Third Federal Savings and Loan Association of Cleveland, which has been financing new homes for 60 years, is now developing them - to help revitalize its rundown neighborhood.
Three single-family homes are under construction, and ground will be broken for another in a few days. Plans for a half-dozen townhouses are also in the works, and additional houses will be built as property becomes available, said Marc A. Stefanski, chairman and chief executive officer of the $6.2 billion-asset thrift.
All the development will be in the working-class Broadway-Slavic Village neighborhood, which has seen little development since its heyday in the 1920s.
The Broadway Development Initiative, on which the thrift plans to spend $40 million, "started with the idea of building a building" - the new headquarters Third Federal completed two years ago - "and has grown into a five-to-seven-year plan," Mr. Stefanski said.
Since building the headquarters, the thrift has been trying to improve the neighborhood through various programs.
In a partnership with Cleveland and Bishop Anthony Pilla's Church in the City program it works with community groups to restore churches, buy up drug houses, and improve roads, as well as provide residents with low-interest credit.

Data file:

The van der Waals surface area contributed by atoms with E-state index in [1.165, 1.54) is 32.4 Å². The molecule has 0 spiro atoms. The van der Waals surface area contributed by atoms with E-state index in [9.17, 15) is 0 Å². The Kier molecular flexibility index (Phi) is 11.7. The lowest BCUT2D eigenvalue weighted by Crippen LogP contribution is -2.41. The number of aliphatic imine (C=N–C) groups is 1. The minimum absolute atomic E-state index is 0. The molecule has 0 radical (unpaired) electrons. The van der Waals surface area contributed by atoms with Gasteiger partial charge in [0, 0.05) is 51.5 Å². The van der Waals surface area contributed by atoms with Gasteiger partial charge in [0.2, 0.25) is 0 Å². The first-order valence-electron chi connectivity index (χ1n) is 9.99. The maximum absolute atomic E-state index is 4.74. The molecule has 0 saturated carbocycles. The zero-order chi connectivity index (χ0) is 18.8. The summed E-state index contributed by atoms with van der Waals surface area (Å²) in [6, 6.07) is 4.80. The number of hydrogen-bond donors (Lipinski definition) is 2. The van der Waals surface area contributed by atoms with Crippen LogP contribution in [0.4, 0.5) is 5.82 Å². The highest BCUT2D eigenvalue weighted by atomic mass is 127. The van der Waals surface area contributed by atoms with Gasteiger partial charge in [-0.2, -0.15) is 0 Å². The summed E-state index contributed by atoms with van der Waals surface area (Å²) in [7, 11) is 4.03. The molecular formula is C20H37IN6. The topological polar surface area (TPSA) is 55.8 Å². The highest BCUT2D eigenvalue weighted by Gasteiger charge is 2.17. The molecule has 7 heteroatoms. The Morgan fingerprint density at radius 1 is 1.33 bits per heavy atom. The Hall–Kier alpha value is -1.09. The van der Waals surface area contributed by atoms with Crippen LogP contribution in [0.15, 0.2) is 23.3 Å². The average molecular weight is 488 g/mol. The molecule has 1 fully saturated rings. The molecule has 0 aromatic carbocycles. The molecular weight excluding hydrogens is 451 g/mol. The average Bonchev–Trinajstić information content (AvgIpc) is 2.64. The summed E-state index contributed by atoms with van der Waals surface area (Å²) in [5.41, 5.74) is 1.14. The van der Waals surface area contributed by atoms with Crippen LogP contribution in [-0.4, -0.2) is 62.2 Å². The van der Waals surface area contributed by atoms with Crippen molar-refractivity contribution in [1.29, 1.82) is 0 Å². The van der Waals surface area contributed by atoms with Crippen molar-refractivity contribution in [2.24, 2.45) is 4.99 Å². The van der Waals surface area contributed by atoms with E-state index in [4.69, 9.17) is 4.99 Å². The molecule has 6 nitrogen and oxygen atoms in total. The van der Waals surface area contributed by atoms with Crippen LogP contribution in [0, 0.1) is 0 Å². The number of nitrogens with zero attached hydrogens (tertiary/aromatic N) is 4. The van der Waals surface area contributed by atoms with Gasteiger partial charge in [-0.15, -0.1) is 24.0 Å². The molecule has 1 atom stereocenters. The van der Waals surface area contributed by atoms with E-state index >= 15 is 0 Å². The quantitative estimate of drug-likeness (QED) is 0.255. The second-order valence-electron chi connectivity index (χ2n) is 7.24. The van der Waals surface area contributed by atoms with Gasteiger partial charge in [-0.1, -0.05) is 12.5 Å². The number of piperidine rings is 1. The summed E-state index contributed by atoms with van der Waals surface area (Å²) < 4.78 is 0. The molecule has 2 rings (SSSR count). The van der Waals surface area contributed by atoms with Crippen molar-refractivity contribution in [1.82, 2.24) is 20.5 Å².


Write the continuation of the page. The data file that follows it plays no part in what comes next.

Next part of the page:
The initiative also spawned a program that provides a credit management course in the high school and tutoring for elementary students.
Third Federal decided that its next move would be to provide housing. Being the developer seemed like the quickest way, Mr. Stefanski said.
"We just decided that we had enough people internally to start the process."
Third Federal acquires and prepares the land and subcontracts the construction and other services to local companies. It is offering homebuyers reduced closing costs, mortgage rates up to 1.25 percentage points below market rates, and tax abatements from the city.
Though the city and the church program are partners in the housing venture, the thrift hopes to make money on it. But profit is secondary to its desire to help the community, Mr. Stefanski said.
"It's a for-profit thing, but we are actually doing it because of our strong commitment to the city of Cleveland," he said.
Robert P. Schmermund, director of communications for America's Community Bankers, said that though other thrift companies have ventured into the world of developing, few have gotten as involved in the their communities as Third Federal.
"They have become so involved, and the unique quality really is the community-based community development lending," Mr. Schmermund said. "They really put their heart and soul into projects."